«Just as Matthew and Luke refined the Greek of Mark, smoothing out rough or uncouth words and phrases, so scribes working on the Gospels did the same; e.g. after a verb of motion like ἤγετο in Lk. iv, 1 the accusative is used in A in place of the better attested dative, ἐις την ἐρήμον instead of ἐν τῇ ἐρήμῳ. A similar motive underlay the scribal alterations of Mk. viii, 26, to which C. H. Turner drew attention (New Commentary). If Mark wrote originally “Tell it to nobody in the village” (k (c) = μηδὲνι εἴπῃς ἐν τῇ κώμῃ) then the other variants introducing a verb of motion and an accusative are understandable […]

Sometimes late Koine Greek expressions were replaced by older or more exact Semitic or classical Greek words or phrases; e.g. by Καπερναοὺμ by Καφαρναοὺμ; εἶπαν by εἶπον. Again, the broken speech is mended by scribes; in Mk. vii, 2 for instance the original text broke off abruptly after ἄρτους. Verbs were added to complete the grammatical construction, D adding κατεγνωσαν, 33 579 W fam.1 a c d ἐμέμψαντο.»


«In Mk. vi, 47 παλαι is added after ἦν (to show that the boat had been out on the lake for a long time) in 𝔓45 D a b fam.1 28. In Mt xxvi, 15 αργυρια is replaced in D a b d q by στατήρας possibly because the stater was the recognized piece of silver at Antioch or wherever the ‘Western’ text originated. In Lk. xxiii, 32 we read Ηγοντο δε και ετεροι δυο, κακουργοι, συν … which, if read without commas, is liable to give offence; ετεροι is omitted by c e Syr.s Cop. Similarly in Lk. ii, 41 οι γονεις αυτου may seem to deny the doctrine of the virginal conception of Jesus if the words are not taken to imply that Joseph was the legal parent or putatively the father of Jesus; a and b read ‘Joseph et Maria’ (mater eius), Syr.s-pesh ‘his kinsmen’. The names of the two thieves, Mt. xxvii, 38 are given in c as Zoatham and Camma. After Lk. vi, 4 D gives what may well have been a floating piece of oral tradition. ‘And on the same day seeing someone working on the sabbath day He said to him, Man, if thou knowest what thou art doing, blessed art thou; but if thou knowest not accursed art thou and a transgressor of the law.’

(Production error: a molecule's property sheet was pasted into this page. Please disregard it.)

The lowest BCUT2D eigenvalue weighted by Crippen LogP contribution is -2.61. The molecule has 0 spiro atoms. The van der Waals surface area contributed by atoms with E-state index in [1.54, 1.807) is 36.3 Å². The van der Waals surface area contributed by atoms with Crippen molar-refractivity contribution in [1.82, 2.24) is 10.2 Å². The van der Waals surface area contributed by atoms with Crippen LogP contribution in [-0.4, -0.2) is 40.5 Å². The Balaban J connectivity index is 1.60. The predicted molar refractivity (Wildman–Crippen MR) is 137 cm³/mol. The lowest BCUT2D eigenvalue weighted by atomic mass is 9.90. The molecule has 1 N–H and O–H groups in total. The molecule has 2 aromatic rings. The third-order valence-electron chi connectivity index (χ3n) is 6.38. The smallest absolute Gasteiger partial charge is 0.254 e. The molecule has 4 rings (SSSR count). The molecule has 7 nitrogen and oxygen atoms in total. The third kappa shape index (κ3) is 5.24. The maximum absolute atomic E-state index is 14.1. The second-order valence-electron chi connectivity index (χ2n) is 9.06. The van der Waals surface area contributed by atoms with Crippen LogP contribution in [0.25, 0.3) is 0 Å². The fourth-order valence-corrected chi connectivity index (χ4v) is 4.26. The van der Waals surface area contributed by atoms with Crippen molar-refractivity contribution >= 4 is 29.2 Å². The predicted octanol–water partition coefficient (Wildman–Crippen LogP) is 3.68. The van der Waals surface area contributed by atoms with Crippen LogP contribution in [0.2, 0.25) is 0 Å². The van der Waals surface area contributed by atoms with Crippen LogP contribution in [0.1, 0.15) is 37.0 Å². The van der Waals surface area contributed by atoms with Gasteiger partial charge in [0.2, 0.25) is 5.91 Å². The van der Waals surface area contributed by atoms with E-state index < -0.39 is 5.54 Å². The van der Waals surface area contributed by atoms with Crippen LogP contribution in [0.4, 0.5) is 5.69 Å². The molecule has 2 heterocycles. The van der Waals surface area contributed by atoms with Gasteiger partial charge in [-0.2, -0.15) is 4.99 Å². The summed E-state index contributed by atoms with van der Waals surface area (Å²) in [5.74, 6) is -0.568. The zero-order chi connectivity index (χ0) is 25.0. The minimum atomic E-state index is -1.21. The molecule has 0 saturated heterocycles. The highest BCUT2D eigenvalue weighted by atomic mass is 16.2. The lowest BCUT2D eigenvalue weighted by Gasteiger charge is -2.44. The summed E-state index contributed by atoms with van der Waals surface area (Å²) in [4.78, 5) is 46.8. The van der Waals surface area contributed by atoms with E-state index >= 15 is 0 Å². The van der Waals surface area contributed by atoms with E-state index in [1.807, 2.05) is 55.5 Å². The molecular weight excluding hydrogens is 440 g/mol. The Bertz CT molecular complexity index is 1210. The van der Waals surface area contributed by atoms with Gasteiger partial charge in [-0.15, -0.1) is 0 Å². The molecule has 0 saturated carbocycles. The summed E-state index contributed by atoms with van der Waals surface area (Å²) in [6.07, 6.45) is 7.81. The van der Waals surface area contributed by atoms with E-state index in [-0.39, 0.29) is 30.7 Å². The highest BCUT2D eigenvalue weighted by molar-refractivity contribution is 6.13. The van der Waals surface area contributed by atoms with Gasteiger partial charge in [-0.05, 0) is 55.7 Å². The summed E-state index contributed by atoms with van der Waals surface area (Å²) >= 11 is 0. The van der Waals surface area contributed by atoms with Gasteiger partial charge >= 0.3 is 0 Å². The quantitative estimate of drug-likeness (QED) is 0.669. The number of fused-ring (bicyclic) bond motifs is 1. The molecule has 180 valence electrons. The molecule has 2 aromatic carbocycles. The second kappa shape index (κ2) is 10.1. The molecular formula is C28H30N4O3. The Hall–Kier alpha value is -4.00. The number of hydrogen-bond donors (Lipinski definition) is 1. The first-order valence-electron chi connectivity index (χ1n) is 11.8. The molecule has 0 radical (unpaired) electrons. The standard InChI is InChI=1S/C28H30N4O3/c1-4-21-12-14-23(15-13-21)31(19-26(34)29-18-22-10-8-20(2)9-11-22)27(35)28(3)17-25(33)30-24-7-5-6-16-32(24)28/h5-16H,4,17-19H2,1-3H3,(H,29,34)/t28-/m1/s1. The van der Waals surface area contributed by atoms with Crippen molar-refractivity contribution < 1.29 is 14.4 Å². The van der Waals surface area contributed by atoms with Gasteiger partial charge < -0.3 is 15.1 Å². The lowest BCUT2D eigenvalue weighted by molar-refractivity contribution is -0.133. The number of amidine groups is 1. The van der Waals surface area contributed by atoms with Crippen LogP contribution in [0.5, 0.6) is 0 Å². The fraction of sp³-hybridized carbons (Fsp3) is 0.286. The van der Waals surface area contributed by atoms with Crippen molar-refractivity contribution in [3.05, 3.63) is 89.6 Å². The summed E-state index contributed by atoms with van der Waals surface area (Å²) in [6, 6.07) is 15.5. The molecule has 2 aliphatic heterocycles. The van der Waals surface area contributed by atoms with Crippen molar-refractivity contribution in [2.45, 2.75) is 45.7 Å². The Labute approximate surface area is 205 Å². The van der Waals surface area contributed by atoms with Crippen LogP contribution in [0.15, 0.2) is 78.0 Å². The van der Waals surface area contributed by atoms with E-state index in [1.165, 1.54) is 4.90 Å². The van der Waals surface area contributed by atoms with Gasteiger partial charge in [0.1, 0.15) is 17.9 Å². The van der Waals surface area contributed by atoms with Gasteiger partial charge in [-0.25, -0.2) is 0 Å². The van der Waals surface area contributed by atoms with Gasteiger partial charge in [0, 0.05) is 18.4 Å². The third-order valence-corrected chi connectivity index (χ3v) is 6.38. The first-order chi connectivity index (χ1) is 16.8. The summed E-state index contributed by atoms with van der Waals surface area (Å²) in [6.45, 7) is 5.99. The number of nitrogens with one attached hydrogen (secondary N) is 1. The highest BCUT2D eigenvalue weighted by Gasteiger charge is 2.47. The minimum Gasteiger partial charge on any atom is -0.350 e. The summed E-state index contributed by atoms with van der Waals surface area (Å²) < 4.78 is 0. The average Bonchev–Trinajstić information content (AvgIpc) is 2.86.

After Mk. xvi, 3 the African Latin k has the additional phrases,ab ostio (?) subito autem ad horam tertiam tenebrae die factae sunt per totum orbem terrae, et descenderunt de caelis angeli et surgente in claritate filio dei simul ascenderunt cum eo et continuo lux facta est (cf. Evang. Petri ix). At the end of the same verse the reference to the stone at the door of the tomb being very great has been transferred in D Θ 565 Lat. (except k) Tatian and Eusebius from the end of xvi, 4, where it appears awkwardly after ‘They saw that the stone had been rolled away’.

Such additions are characteristic of the Western text of Acts rather than of the Western text of the Gospels. The Pericope Adulterae, Jn. vii, 53-vii, 11, is perhaps the most famous of these ‘floating scraps’; it has been incorporated in some other MSS. in addition to D.»